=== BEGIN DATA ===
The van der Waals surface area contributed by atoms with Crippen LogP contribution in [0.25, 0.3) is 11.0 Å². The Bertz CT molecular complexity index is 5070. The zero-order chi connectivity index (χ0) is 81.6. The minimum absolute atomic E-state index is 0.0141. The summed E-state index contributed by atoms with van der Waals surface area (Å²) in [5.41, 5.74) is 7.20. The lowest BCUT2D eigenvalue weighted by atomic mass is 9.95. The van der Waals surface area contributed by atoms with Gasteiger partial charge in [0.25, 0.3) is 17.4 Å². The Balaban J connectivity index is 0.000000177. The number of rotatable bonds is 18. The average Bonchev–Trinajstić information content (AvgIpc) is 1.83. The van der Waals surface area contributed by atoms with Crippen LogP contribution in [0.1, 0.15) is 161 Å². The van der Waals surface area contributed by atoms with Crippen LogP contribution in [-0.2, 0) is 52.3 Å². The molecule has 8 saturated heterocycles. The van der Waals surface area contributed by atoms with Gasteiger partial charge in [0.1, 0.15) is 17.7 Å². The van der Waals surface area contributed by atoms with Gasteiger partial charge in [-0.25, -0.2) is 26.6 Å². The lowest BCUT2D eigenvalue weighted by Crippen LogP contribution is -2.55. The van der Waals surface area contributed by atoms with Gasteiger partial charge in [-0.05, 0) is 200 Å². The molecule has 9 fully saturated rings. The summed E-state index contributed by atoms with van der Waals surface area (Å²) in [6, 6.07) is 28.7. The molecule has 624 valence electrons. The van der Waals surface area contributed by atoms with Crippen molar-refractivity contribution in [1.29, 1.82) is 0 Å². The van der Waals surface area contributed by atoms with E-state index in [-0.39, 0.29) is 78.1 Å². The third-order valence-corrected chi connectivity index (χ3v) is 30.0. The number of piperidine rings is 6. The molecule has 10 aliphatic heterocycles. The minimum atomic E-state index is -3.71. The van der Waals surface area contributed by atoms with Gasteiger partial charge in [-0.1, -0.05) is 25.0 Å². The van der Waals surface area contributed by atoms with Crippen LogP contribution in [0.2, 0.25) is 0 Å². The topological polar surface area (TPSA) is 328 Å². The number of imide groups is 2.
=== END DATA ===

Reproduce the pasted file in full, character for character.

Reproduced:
The van der Waals surface area contributed by atoms with Crippen LogP contribution in [0.25, 0.3) is 11.0 Å². The Bertz CT molecular complexity index is 5070. The zero-order chi connectivity index (χ0) is 81.6. The minimum absolute atomic E-state index is 0.0141. The summed E-state index contributed by atoms with van der Waals surface area (Å²) in [5.41, 5.74) is 7.20. The lowest BCUT2D eigenvalue weighted by atomic mass is 9.95. The van der Waals surface area contributed by atoms with Gasteiger partial charge in [0.25, 0.3) is 17.4 Å². The Balaban J connectivity index is 0.000000177. The number of rotatable bonds is 18. The average Bonchev–Trinajstić information content (AvgIpc) is 1.83. The van der Waals surface area contributed by atoms with Crippen LogP contribution in [0.1, 0.15) is 161 Å². The van der Waals surface area contributed by atoms with Crippen LogP contribution in [-0.2, 0) is 52.3 Å². The molecule has 8 saturated heterocycles. The van der Waals surface area contributed by atoms with Gasteiger partial charge in [0.1, 0.15) is 17.7 Å². The van der Waals surface area contributed by atoms with Gasteiger partial charge in [-0.25, -0.2) is 26.6 Å². The lowest BCUT2D eigenvalue weighted by Crippen LogP contribution is -2.55. The van der Waals surface area contributed by atoms with Gasteiger partial charge in [-0.05, 0) is 200 Å². The molecule has 9 fully saturated rings. The summed E-state index contributed by atoms with van der Waals surface area (Å²) in [6, 6.07) is 28.7. The molecule has 624 valence electrons. The van der Waals surface area contributed by atoms with Crippen molar-refractivity contribution in [1.29, 1.82) is 0 Å². The van der Waals surface area contributed by atoms with E-state index in [-0.39, 0.29) is 78.1 Å². The third-order valence-corrected chi connectivity index (χ3v) is 30.0. The number of piperidine rings is 6. The molecule has 10 aliphatic heterocycles. The minimum atomic E-state index is -3.71. The van der Waals surface area contributed by atoms with Gasteiger partial charge in [-0.1, -0.05) is 25.0 Å². The van der Waals surface area contributed by atoms with Crippen LogP contribution in [0.2, 0.25) is 0 Å². The topological polar surface area (TPSA) is 328 Å². The number of imide groups is 2.